The SI derived unit of illuminance is the lux. One footcandle is equal to 10.76 lux, although in the lighting industry, typically this is approximated as 1 footcandle being equal to 10 lux.

    The above is also a reference from tom's research...If full moon light is .2 lx (from above). And If 1FC = 10.00 lx ( I will use the appox. value to make the math simpler.) Then 1/10 FC = 1 lx. As we can see the 1/10 fc number for full moonlight in our study guide and exam is correct only if you are at the equater standing on top of a mountain during middle of summer. At .2 lx (ie. full moon light, no reference as to what altitude and latitude) the FC equivalent would be .02 FC or 2/100ths FC not 1/100th FC.

    To make this information even more suspect read (below)the disclaimer to the article that this was taken from.
    Foot-candle

    From Wikipedia, the free encyclopedia

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    This article does not cite any references or sources. (March 2008)
    Please help improve this article by adding citations to reliable sources. Unverifiable material may be challenged and removed.


    So as you can see even this source is not definitive...
     
  7. Chris J

    Chris J LawnSite Silver Member
    Posts: 2,829

    Another analogy:

    I saw this discussion about the light of a full moon being 1/100th or 1/10th...and I remember Naomi saying it was 1/100th Below is an excerpt from an article on the web from the Lighting Research Center which explains this in laymans terms.

    When considering the needs of an outdoor lighting installation, it is still helpful to think in terms of moonlight levels. Under very dim visual conditions (i.e., those found in rural areas), moonlight, with an illuminance of approximately 0.1 to 0.5 lux, or 0.01 to 0.05 footcandles (fc) on the ground, often provides enough lighting for people's basic needs such as walking, or finding a house or car. NLPIP proposes that moonlight illuminance can be used as a reference value for setting expectations of suitable light levels in rural or remote lighting applications. For the purposes of this Lighting Answers, one moonlight is defined as 0.1 lux (0.01 footcandle). This is equivalent to the average illuminance on the earth's surface provided by a full moon.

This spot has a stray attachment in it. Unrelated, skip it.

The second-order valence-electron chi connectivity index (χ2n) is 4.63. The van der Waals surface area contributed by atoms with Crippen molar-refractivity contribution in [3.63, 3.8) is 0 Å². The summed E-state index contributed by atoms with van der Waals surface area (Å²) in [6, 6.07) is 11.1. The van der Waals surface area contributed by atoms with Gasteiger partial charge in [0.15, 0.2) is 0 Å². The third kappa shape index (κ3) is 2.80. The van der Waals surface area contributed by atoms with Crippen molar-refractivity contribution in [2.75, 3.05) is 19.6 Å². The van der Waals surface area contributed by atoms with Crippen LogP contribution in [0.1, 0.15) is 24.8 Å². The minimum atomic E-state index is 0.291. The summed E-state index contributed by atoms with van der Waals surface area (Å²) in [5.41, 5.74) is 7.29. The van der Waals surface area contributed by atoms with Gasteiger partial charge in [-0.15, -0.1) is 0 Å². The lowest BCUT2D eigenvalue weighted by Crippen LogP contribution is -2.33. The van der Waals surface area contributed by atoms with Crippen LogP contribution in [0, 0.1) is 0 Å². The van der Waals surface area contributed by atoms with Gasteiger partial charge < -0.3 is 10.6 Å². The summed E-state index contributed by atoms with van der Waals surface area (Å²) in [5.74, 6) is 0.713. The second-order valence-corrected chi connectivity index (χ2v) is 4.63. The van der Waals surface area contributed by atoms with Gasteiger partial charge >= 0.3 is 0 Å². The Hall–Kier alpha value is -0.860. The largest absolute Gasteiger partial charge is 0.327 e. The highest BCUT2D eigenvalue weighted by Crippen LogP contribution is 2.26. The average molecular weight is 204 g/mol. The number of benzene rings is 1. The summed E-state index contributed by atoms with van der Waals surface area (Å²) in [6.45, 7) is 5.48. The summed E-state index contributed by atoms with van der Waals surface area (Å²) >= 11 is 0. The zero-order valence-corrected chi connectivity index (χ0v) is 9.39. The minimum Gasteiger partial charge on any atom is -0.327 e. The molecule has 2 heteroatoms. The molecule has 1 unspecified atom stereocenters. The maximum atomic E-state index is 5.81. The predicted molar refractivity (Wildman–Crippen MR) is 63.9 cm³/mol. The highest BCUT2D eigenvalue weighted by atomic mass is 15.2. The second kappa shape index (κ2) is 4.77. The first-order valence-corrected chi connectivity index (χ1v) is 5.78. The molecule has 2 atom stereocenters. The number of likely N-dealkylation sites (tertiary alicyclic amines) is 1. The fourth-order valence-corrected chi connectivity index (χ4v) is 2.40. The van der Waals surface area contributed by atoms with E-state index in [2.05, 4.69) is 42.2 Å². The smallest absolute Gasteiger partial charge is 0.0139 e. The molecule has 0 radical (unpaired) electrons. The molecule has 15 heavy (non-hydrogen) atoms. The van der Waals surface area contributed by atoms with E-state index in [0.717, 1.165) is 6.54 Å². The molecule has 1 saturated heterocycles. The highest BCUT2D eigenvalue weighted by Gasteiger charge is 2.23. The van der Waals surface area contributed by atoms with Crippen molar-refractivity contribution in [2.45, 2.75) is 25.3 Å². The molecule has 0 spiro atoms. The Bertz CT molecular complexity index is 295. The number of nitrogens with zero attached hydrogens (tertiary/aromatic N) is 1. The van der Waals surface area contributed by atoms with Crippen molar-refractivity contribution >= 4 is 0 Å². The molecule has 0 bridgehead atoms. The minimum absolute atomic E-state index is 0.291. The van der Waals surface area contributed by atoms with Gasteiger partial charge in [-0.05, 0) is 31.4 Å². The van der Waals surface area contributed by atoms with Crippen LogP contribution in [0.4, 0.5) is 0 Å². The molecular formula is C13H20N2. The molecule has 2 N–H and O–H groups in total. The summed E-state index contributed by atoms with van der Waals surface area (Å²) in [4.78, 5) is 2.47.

http://www.lrc.rpi.edu/programs/nlpi...c/abstract.asp
     
  8. steveparrott

    steveparrott Sponsor
    Posts: 1,182

    Chris,

    Thanks for keeping this offshoot discussion on the moon alive. I guess you and I are both moon-lovers and have similar fascination of its light. Have you read my article on the subject in the CAST website? It doesn't delve into the more technical aspects, but since you bring it up I'll share more info on the subject that I un-earthed during my research.

    The variables that affect moon brightness include phase (full, of course is the brightest); distance between the earth and moon (eliptical orbit accounts for a 30% change in brightness); distance between moon and sun (eliptical orbit accounts for a 7% change in brightness); and atmospheric attenuation (dependant upon presence of dust and moisture; and the incident angle of the moon to the viewer - this attenuation can result in huge differences (multiple magnitudes) in brightness.

    In short, full moons under normal conditions range in brightness from 0.01 to 0.05 fc. The higher value only attainable on clear dry nights with the moon almost directly overhead, the lower value more typical of full moons in our climate and latitude.

    I find the LRC's suggestion interesting and hadn't heard that before.
     
  9. Chris J

    Chris J LawnSite Silver Member
    Posts: 2,829

    I have not read your article, but I will seek it out in a moment. This discussion was brought up some time back, and I have never really gotten to the bottom of it. Thanks for the info, I'll check out your article.
     
  10. shovelracer

    shovelracer LawnSite Silver Member
    Posts: 2,009

    Wow, that actually helps and quite interesting as well. Any thoughts on the Hadco brand of lighting they are looking at? Seemed like a good product when I saw it, but I wouldnt know the difference other than it looked much better than the junk at the box stores. And back to the issue, the path is textured concrete, straight with several small stair sets, and wooded rural with little ambient light from adjacent properties or the house itself. It does bring up a good point though that the amount necessary will be affected by whether they have house lights on. I think they are leaning toward brighter, but not looking for a lit runway either. This is real interesting stuff. I would really like to see the laws around here change so I could get into this service. Thanks for everything so far.